loathes tell-all books, this one might cause Mr. Trump to hit the roof.

The senior Trump administration official and the writer behind the anonymous op-ed in the New York Times last year is now coming up with a book, entitled, "A Warning," that promises more damaging revelations about the president. The authors literary agent says the book has been written as an act of conscience and of duty.

Keeping behind closed doors President Trump is lobbing another distraction from his social media bunker. Tweeting, "So, some day if a Democrat becomes president and the Republicans win the House even by a tiny margin, they can impeach the president without due process or fairness or any legal rights. All Republicans must remember what they are witnessing here, a lynching, but we will win."

Aides to the president defended Mr. Trump's comparison of the impeachment proceedings to a lynching, insisting he wasn't conjuring up the painful history of African-Americans being murdered by white mobs in the decades following the Civil War.


HOGAN GIDLEY, WHITE HOUSE SPOKESMAN: But the president is not comparing what happened to him with one of our darkest moments in American history. He is just not. What he is explaining clearly is the way has been treated by the media since he announced for president.


ACOSTA: Democratic presidential candidates pounced with Senator Cory Booker tweeting, "Lynching is an act of terror used to uphold white supremacy. Try again." While some of the president's own party were uncomfortable with a lynching tweet.


UNIDENTIFIED MALE: I don't agree with that language, pretty simple.


ACOSTA: Others in the GOP hopped on the bandwagon.


SEN. LINDSEY GRAHAM (R-SC): Yes, this is a lynching. In every sense. This is un-American. What does lynching mean? And a mob grabs you they don't give you a chance to fend yourself, they don't tell you what happened to you. They just destroy you. That's exactly what's going on in the United States House of Representatives right now.


ACOSTA: The president and his defenders are complaining about the guarded impeachment process, with key witnesses like the top U.S. diplomat in Ukraine, Bill Taylor testifying behind closed doors.


REP. ERIC SWALWELL (D-CA): We want to conduct it in a way that other witnesses don't know what witnesses are going to say, because otherwise they could work together and cook up alibis and tailor their testimony, and the fact that we've been able to keep it so close has protected in some respect against that.


ACOSTA: The president's allies are telling him to accept the likelihood he will be impeached, as a new CNN poll finds 50 percent saying Mr. Trump should be thrown out of office, all part of a steady trend toward supporting impeachment.

Bipartisan outrage is building over the president's green light for Turkey's invasion of Syria. Russia and Turkey reaching an agreement for patrolling areas of Syria abandoned by the Trump administration.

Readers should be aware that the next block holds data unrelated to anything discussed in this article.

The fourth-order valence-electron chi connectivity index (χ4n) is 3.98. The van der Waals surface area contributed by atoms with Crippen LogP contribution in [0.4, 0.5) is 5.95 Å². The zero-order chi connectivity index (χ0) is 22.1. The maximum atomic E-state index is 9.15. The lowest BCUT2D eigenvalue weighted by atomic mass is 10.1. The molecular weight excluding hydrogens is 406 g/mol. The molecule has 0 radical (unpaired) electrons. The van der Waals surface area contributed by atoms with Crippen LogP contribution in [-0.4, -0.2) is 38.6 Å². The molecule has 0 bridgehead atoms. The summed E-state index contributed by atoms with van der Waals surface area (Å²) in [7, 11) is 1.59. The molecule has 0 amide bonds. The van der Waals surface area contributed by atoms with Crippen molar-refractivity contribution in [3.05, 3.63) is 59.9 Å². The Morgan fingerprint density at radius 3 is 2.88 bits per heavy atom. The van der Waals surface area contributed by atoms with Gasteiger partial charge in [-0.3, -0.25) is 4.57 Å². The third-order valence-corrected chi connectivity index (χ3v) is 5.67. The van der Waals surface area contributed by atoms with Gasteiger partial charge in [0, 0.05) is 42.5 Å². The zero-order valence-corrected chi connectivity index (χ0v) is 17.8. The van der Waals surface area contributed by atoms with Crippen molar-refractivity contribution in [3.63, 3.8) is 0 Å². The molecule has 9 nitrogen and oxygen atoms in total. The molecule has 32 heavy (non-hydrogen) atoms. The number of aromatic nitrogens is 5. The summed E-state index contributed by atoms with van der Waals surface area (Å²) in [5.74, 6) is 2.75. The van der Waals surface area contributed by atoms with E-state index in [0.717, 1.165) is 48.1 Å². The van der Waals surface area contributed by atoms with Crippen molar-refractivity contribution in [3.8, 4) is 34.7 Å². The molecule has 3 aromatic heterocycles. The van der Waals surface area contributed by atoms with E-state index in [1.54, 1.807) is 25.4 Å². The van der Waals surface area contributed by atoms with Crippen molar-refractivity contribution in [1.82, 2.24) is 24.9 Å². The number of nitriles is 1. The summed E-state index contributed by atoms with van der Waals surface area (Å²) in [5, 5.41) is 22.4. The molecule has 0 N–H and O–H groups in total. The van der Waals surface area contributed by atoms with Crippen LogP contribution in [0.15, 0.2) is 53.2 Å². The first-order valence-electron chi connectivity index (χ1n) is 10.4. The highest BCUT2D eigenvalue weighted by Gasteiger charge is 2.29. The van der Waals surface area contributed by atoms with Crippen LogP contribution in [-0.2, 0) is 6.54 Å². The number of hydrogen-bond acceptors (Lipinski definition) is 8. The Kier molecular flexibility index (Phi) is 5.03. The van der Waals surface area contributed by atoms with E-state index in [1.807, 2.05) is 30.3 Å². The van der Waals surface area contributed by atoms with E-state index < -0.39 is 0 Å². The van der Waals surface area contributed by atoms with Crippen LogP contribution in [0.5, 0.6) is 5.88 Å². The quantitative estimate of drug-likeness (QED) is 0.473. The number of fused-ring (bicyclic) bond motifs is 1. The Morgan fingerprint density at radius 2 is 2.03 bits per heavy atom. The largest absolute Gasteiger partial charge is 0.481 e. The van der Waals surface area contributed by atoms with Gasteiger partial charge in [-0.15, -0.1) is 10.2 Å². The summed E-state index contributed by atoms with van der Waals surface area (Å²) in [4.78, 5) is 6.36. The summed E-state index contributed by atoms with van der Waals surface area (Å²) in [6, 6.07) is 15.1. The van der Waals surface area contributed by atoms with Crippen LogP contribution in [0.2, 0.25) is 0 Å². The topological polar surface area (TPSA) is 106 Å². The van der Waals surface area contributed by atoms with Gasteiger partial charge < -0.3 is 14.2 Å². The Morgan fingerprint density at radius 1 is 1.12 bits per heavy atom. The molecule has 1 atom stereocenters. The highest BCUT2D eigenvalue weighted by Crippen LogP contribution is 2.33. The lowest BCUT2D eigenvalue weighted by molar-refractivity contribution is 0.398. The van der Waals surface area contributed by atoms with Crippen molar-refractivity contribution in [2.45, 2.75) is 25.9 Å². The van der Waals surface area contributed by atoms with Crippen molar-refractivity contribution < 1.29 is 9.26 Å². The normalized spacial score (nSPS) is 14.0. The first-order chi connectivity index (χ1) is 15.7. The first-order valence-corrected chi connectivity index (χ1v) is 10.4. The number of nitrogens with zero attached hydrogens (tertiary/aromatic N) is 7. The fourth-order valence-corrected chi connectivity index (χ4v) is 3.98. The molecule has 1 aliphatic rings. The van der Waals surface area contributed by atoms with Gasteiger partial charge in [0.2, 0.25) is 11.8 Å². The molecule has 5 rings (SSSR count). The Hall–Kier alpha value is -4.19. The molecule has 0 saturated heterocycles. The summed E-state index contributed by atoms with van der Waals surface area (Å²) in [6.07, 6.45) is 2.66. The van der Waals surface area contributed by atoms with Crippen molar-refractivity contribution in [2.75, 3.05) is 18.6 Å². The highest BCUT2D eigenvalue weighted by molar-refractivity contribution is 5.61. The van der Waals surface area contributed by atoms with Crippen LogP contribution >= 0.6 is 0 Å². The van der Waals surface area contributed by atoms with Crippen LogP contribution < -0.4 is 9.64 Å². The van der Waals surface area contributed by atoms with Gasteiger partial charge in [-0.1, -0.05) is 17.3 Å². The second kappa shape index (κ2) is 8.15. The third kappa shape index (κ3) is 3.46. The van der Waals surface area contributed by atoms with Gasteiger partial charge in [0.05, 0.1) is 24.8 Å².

The announcement featuring a meeting between Turkey's president and none other than Russia's Vladimir Putin.


VLADIMIR PUTIN, RUSSIAN PRESIDENT (through translator): I'd like to thank them for a very businesslike and open conversation, the talks, and all of this, of course, has been done on the basis of good (Inaudible) and mutual interest.


ACOSTA: Democrats say the president should have seen this coming.



SEN. TIM KAINE (D-VA): Turkey, Russia, Iran, Syria, the Assad regime are all being empowered by this, when the president is withdrawing, all of these nations are being empowered.


CHURCH: CNN's Jim Acosta there reporting from the White House.

Well, for the first time in more than 10 years, someone besides Benjamin Netanyahu will try to form a government in Israel. Israel's president plans to ask the leader of the Blue and White Party, Benny Gantz, to form a coalition.

Prime Minister Netanyahu called two elections this year and twice tried to form a government and failed. Gantz has the support of 54 lawmakers, seven seats short of a majority.

A murder suspect freed from a Hong Kong prison says he will return to Taiwan and turn himself in. Chan Tong-kai bowed to cameras as he apologized. He is accused of killing his girlfriend last year in Taiwan.

After she died, he returned to Hong Kong where authorities could only charge him with money laundering for stealing his girlfriend's cash and property. For that, he served a 19- month sentence.

His case led to the controversial extradition bill that has sparked months of protests in Hong Kong.


CHAN TONG-KAI, MURDER SUSPECT IN TAIWAN (through translator): I understand it because of my irreversible wrongdoing I have caused huge pain, and I have been blaming myself. Therefore, I am willing to pay the price for my impulsiveness and my wrongdoing, which is to turn myself in to the Taiwanese authorities and serve my sentence there.